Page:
Wingrove v. United Kingdom

App. No. 17419/90, 1996-V Eur. Ct. Hum. Rts. (1996)

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Wingrove v. United Kingdom

European Court of Human Rights
App. No. 17419/90, 1996-V Eur. Ct. Hum. Rts. (1996)

Facts

Nigel Wingrove (plaintiff) created an erotic video depicting the crucified body of Christ. The British Board of Film Classification (the board) denied Wingrove a certificate needed to enable distribution of the video. The United Kingdom (defendant) had a law against blasphemy, which related to the Christian faith only. The board determined that the depictions in the film violated this law. The European Commission on Human Rights (the commission) determined that the refusal to grant Wingrove a certificate violated Article 10(2) of the European Convention on Human Rights (the convention), which recognized the duties and responsibilities associated with the exercise of freedom of expression and permitted restrictions that were legally prescribed and necessary to protect things, such as public safety, morals, and the rights of other people. The commission referred the case to the European Court of Human Rights (the court). The board’s aim for the interference was to guard against the presentation of a religious subject in a manner that was bound to outrage persons with an affinity for the Christian story due to the video’s scurrilous, reviling, and insulting style and spirit. National authorities determined that the manner of the images depicted was not about expressing the erotic feelings of the characters but of the audience, as with pornography. The blasphemy law did not prohibit the expression of views that were antagonistic to Christianity or offensive to Christians. Rather, the law sought to control the manner in which views were expressed, not the views themselves. The law was concerned with the level of insult to religious sensibilities that rose to the level of contemptuous and reviling. The law required a high level of profanation, which guarded against its arbitrary application, as was evidenced by the fact that Britain had only brought prosecutions under the law twice in the past 70 years. The court viewed the video before rendering its opinion.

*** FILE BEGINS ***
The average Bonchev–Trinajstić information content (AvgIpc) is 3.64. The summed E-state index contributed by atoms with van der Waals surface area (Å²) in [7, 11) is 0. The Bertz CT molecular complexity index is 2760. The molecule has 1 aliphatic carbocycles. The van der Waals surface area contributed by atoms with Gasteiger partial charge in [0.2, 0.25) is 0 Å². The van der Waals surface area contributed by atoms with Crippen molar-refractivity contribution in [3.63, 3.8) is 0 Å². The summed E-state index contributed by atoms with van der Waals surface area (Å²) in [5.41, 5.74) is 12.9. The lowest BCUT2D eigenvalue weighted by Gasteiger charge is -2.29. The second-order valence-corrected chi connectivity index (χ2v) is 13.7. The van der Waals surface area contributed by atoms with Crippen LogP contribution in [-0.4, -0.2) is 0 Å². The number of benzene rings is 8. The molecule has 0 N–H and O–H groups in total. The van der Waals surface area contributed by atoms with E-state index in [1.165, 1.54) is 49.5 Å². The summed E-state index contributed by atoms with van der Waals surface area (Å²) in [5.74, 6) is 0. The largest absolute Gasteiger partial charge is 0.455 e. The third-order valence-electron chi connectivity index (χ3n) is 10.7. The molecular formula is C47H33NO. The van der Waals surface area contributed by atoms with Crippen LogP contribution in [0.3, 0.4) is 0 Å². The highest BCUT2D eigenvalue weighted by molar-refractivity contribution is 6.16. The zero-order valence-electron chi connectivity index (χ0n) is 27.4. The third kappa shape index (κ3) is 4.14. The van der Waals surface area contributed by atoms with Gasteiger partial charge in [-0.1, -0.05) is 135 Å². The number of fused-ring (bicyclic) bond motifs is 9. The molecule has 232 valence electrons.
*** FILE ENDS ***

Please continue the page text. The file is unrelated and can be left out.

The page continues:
Rule of Law

Issue

Holding and Reasoning (Per curiam)

Dissent (Lohmus, J.)

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